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Stanhope gardener died from nut allergy after eating curry
THE mother of a landscape gardener with a nut allergy who died after eating a curry from an Indian takeaway is urging other sufferers to be aware of what they eat.
Derek John Stephenson was eating a Sunday night takeaway while watching the X Factor with a friend when, after just a few mouthfuls of his chicken tikka, he started coughing violently and his lips turned blue.
The 31-year-old initially thought he was suffering an asthma attack, but after his inhaler failed to work, he told friend Stephanie Hodgson: “S***, I’m allergic to nuts”.
Speaking at Mr Stephenson’s inquest in Crook, County Durham yesterday (April 14), Ms Hodgson broke down in tears as she recalled her efforts to raise the alarm after Mr Stephenson took ill at his home in Stanhope, Weardale, on Sunday, September 22, last year.
Ms Hodgson, who said Mr Stephenson was soaked in sweat and with his skin turned waxy, told the inquest: “The penny dropped that he was having an allergic reaction, he looked terrified.”
Paramedics declared him dead at his home on Front Street a short while later, coroner Andrew Tweddle was told.
Mr Stephenson’s mother Linda Brown said she had previously ordered the same meal for him from Memsahib in Tow Law, County Durham, on the understanding that it contained no nuts, and there had never been a problem before.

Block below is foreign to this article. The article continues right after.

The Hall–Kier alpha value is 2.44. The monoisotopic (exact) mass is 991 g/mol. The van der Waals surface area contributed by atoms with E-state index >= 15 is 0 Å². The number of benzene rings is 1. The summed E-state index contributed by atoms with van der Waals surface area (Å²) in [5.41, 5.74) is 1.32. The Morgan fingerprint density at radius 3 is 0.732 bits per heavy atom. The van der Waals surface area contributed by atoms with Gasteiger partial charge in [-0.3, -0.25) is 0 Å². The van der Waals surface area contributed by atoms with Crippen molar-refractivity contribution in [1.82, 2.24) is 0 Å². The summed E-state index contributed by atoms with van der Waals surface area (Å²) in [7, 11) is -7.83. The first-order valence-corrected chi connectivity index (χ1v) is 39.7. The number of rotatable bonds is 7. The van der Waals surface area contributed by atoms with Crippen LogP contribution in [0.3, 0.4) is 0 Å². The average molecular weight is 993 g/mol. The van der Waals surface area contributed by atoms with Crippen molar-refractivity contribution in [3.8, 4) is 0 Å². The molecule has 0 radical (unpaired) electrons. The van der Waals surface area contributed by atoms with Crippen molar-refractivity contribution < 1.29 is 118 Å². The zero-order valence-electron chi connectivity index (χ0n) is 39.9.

Pathologist Dr Mitul Sharma initially said the death was caused by a “cocktail” of drugs including ecstasy and cocaine which Mr Stephenson had taken the night before.
But Mrs Brown contacted the coroner to raise serious concerns over a lack of investigation into her son’s allergy.
After further tests, Dr Sharma revised her findings and said she believed Mr Stephenson died as a result of the combination between the allergic reaction and the drugs.
Mr Tweddle recorded a verdict of death by misadventure and said Mr Stephenson’s died “as a result of a severe allergic reaction to nuts in the presence of the drugs”.
The coroner also praised Mrs Brown for her persistence in ensuring the allergy enquiry was fully investigated.
Speaking after the inquest, Mrs Brown remained adamant the drugs played little or no part in her son’s death and is now urging other allergy sufferers to be aware of what might be in their food.
She said: “Losing Derek was devastating, but if we can stop it happening to someone else then we’ve got to try.
“It is becoming an ever increasing problem particularly with takeaway foods when you simply don’t know what is in it.”
She will now raise the concerns with trading standards and is also in touch with allergy awareness groups to use her son’s story as a warning to others.
Mrs Brown commissioned her own analysis of Mr Stephenson’s meal and the chicken was found to contain 10,000mlg per kg of peanut protein with several side dishes also contaminated by much lower levels.
Mr Tweddle said it was common for Indian dishes in particular to contain nut traces.
Mr Stephenson was diagnosed with a nut allergy when he was about four-years-old with his last severe reaction in 2000.
Mrs Brown said he always took care over what he was eating, to the extent that he would even ask people not to open bags of nuts near him in the pub.
The Northern Echo contacted the Memsahib restaurant but had not received a reply last night.
In December, new rules will be introduced ordering sellers of non-packed food, such as takeaways, to label the possible allergens in their food.
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